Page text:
When you’re asked about where you get your story ideas, you respond with, “I just listen to the voices in my head.” At least that’s how you answer the first time. After you’ve been scarred by the horrified face-twisting that answer produces, you learn to reply, “Oh, here and there.”

But that does nothing to clamp the lips of the story Sirens tempting you to listen to the best plot idea in the history of mankind. And don’t bother buying the sound-cancelling earbuds. They don’t work.

5. You fly your freak flag high.

Hey, if being nutty-nuts was good enough for Tolstoy, Hemingway, and Poe, you’re all for it. Besides which, you know you’re not batty, bonkers, or berserk. You’re eccentric.

Any one of these symptoms gonging a bell in your head and heart? If so, guess what. Yep. You’re a writer, Hoss, and/or possibly psychotic. Don’t worry, though. In this day of political correctness, no one will dare label you a nut job for fear of a lawsuit.

Like what you read? There’s more. WRITER OFF THE LEASH: GROWING IN THE WRITING CRAFT is a kick in the pants for anyone who wants to write but is stymied by fear, doubt, or simply doesn’t know how to take their writing to the next level.

What crazy writerly things do you do?

***

Michelle Griep HeadshotMichelle Griep’s been writing since she first discovered blank wall space and Crayolas. Follow her adventures and find out about upcoming new releases at her blog, Writer Off the Leash, or stop by her website. You can also find her at the usual haunts of Facebook, Twitter, or Pinterest.

Super Sleuth Wednesday – On the Run

Before we jump into today’s mystery, did  you guess the right answer for Jessica’s Super Sleuth–A Pinch of Murder?

Remember the story? Grady Stile Jr. AKA Lobster Boy at the carnival was murdered. So who killed him and why? The answer is . . .

3. Sideshow performer, Chris Wyant. In need of some extra cash, he accepted $1500 from Grady’s first wife (Maria) who divorced him then remarried him and her stepson, Harry. The nineteen year old boy waited until Grady was well into his liquor and put three bullets into the back of his head.

photo by tome2013

photo by tome2013

On to our new mystery! On a cool December night in Denver, a police officer made what he probably thought was a routine traffic stop. He pulled over a green Lexus for a lane violation. Upon interviewing those inside the car, he discovered a young man named Andrew Blackman.

Blackman, who was sitting in the car’s back seat, grew nervous as the officer ran his name. He knew they’d find an active felony weapons warrant–one that would almost certainly mean an extradition to and jail time in Michigan. When the officer asked Blackman to step out of the car, he did. Then immediately took off running.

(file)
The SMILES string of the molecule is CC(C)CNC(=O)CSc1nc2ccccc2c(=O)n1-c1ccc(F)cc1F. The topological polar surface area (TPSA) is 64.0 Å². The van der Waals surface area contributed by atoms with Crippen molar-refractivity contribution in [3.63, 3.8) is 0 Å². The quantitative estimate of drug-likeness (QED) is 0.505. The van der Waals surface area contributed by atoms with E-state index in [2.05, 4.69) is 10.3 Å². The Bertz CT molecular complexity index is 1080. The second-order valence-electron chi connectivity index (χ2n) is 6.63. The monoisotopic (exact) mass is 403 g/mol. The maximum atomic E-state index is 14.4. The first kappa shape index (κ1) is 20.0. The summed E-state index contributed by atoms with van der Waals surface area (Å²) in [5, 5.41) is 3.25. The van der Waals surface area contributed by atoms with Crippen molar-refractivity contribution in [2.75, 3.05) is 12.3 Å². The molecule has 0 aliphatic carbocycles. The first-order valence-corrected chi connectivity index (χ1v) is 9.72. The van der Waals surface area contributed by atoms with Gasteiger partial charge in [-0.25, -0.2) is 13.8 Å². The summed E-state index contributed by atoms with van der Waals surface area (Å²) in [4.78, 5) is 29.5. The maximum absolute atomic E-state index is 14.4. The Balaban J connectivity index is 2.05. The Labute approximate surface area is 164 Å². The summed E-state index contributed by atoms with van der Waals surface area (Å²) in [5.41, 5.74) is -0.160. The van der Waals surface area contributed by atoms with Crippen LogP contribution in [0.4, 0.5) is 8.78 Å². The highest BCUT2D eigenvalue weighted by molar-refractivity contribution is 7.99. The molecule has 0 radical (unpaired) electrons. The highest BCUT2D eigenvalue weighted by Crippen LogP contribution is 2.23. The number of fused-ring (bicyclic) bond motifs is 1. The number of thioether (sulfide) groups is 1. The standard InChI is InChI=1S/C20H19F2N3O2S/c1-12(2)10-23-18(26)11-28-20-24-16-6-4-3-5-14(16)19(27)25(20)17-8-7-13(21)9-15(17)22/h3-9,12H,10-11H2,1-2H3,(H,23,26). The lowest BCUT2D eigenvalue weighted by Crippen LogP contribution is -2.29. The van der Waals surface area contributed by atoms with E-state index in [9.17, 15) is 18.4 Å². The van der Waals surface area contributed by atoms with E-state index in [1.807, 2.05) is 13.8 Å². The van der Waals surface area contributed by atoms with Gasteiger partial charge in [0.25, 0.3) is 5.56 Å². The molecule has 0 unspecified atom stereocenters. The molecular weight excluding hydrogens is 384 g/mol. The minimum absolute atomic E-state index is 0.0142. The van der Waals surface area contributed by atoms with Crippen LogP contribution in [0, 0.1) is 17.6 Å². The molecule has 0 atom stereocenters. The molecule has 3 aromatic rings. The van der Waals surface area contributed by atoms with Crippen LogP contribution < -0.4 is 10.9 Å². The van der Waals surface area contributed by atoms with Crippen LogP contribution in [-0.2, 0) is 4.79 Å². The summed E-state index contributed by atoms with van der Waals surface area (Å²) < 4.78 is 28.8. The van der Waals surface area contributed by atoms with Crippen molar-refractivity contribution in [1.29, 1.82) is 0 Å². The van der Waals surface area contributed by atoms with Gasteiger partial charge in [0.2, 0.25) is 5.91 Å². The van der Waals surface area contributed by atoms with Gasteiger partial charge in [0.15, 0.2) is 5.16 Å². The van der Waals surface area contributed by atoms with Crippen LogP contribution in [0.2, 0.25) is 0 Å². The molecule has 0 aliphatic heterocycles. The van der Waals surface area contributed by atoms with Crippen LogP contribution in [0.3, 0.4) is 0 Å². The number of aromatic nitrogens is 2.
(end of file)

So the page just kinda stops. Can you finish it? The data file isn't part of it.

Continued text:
The police arrested the young man within several minutes. How did they get him?

Leave your guess in the comments section and remember that this month’s super sleuth will win a great Christian romantic suspense novel.

  1. He ran across the street, right into a passing car. Blackman received only minor injuries from the accident, but he was unable to continue running. The officer quickly apprehended him, and he was arrested.
  2. He ran down the street, hopped a fence, and landed in front of a police station. Surrounded by police officers, Blackman quickly surrendered and was promptly arrested.
  3. As he was running down the street, a German Shepherd began chasing him. The dog tried to bite Blackman, who was so afraid of it that he fell to the ground and curled up in a ball. The dog’s owner quickly put it on a leash, and the officer arrested Blackman.

How do you think the night played out?

What’s Your Favorite Writing Program?

from Printmaster

from Printmaster

When I first started writing, I wrote the old-fashioned way. No, not with a feather quill. And not with a pen. A portable typewriter that I still have. Somewhere. Do you know how many times I typed each page (with a carbon copy) of my first submission, a short story to Woman’s World? At least three or four times. And never got it perfect. Thank goodness for those little white correcting papers!

But at least I didn’t have to learn Word or any other program to write it. Then with my first sale–that short story–I bought an electric typewriter. I thought I’d died and gone to heaven. And then after selling another short story, I bought a computer that ran DOS. It, too, was a simple process. Well, it was after I learned there was a proper process to turn the thing off. That’s when I learned the value of SAVE. I still have those 5 inch floppy discs somewhere.

And then I bought my first Windows PC and learned WordPerfect and then Word and for the next fourteen years, Word was what I wrote my stories in. It was adequate but clunky. I had a file for my WIP (Work in Progress), one for each character, the setting, research…you see how it can get cumbersome? But it was comfortable. As was my Windows PC. It was also frustrating to deal with the way Microsoft kept improving Word. Never have understood why anyone would fix something that wasn’t broke.